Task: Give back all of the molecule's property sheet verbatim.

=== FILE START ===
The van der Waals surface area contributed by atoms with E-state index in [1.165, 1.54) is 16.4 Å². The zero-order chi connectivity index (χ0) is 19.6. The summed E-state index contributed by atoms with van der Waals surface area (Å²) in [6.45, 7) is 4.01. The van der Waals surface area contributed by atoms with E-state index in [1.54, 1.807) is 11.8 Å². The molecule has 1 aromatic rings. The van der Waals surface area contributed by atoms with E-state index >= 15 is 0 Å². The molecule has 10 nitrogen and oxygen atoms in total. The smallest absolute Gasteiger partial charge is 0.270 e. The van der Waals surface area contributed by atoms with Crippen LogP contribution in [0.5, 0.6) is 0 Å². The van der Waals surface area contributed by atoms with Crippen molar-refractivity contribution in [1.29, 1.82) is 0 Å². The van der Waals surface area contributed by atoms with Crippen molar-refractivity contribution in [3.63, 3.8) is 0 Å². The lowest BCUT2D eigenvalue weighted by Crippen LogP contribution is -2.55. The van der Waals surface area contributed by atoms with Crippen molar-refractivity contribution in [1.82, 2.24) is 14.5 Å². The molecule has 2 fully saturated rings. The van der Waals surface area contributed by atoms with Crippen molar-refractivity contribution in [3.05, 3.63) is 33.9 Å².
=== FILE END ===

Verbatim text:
The van der Waals surface area contributed by atoms with E-state index in [1.165, 1.54) is 16.4 Å². The zero-order chi connectivity index (χ0) is 19.6. The summed E-state index contributed by atoms with van der Waals surface area (Å²) in [6.45, 7) is 4.01. The van der Waals surface area contributed by atoms with E-state index in [1.54, 1.807) is 11.8 Å². The molecule has 1 aromatic rings. The van der Waals surface area contributed by atoms with E-state index >= 15 is 0 Å². The molecule has 10 nitrogen and oxygen atoms in total. The smallest absolute Gasteiger partial charge is 0.270 e. The van der Waals surface area contributed by atoms with Crippen LogP contribution in [0.5, 0.6) is 0 Å². The van der Waals surface area contributed by atoms with Crippen molar-refractivity contribution in [1.29, 1.82) is 0 Å². The van der Waals surface area contributed by atoms with Crippen molar-refractivity contribution in [3.63, 3.8) is 0 Å². The lowest BCUT2D eigenvalue weighted by Crippen LogP contribution is -2.55. The van der Waals surface area contributed by atoms with Crippen molar-refractivity contribution in [1.82, 2.24) is 14.5 Å². The molecule has 2 fully saturated rings. The van der Waals surface area contributed by atoms with Crippen molar-refractivity contribution in [3.05, 3.63) is 33.9 Å².